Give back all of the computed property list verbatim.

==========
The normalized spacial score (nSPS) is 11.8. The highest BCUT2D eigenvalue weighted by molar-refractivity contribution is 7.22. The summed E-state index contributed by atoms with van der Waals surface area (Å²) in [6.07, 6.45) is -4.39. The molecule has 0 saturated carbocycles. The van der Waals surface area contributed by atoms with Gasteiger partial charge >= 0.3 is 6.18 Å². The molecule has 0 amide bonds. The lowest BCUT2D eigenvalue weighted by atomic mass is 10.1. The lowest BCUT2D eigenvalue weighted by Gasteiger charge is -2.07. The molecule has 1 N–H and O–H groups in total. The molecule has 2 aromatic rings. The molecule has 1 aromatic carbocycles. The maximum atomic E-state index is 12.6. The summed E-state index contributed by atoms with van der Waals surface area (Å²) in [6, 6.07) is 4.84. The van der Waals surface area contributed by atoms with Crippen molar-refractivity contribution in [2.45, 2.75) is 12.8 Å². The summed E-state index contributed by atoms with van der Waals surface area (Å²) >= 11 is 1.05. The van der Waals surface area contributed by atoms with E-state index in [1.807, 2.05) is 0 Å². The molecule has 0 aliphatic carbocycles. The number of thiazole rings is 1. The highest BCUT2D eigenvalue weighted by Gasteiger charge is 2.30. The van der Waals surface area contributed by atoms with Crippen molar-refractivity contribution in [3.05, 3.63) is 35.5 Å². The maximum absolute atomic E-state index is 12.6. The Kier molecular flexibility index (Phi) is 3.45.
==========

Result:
The normalized spacial score (nSPS) is 11.8. The highest BCUT2D eigenvalue weighted by molar-refractivity contribution is 7.22. The summed E-state index contributed by atoms with van der Waals surface area (Å²) in [6.07, 6.45) is -4.39. The molecule has 0 saturated carbocycles. The van der Waals surface area contributed by atoms with Gasteiger partial charge >= 0.3 is 6.18 Å². The molecule has 0 amide bonds. The lowest BCUT2D eigenvalue weighted by atomic mass is 10.1. The lowest BCUT2D eigenvalue weighted by Gasteiger charge is -2.07. The molecule has 1 N–H and O–H groups in total. The molecule has 2 aromatic rings. The molecule has 1 aromatic carbocycles. The maximum atomic E-state index is 12.6. The summed E-state index contributed by atoms with van der Waals surface area (Å²) in [6, 6.07) is 4.84. The van der Waals surface area contributed by atoms with Crippen molar-refractivity contribution in [2.45, 2.75) is 12.8 Å². The summed E-state index contributed by atoms with van der Waals surface area (Å²) >= 11 is 1.05. The van der Waals surface area contributed by atoms with E-state index in [1.807, 2.05) is 0 Å². The molecule has 0 aliphatic carbocycles. The number of thiazole rings is 1. The highest BCUT2D eigenvalue weighted by Gasteiger charge is 2.30. The van der Waals surface area contributed by atoms with Crippen molar-refractivity contribution in [3.05, 3.63) is 35.5 Å². The maximum absolute atomic E-state index is 12.6. The Kier molecular flexibility index (Phi) is 3.45.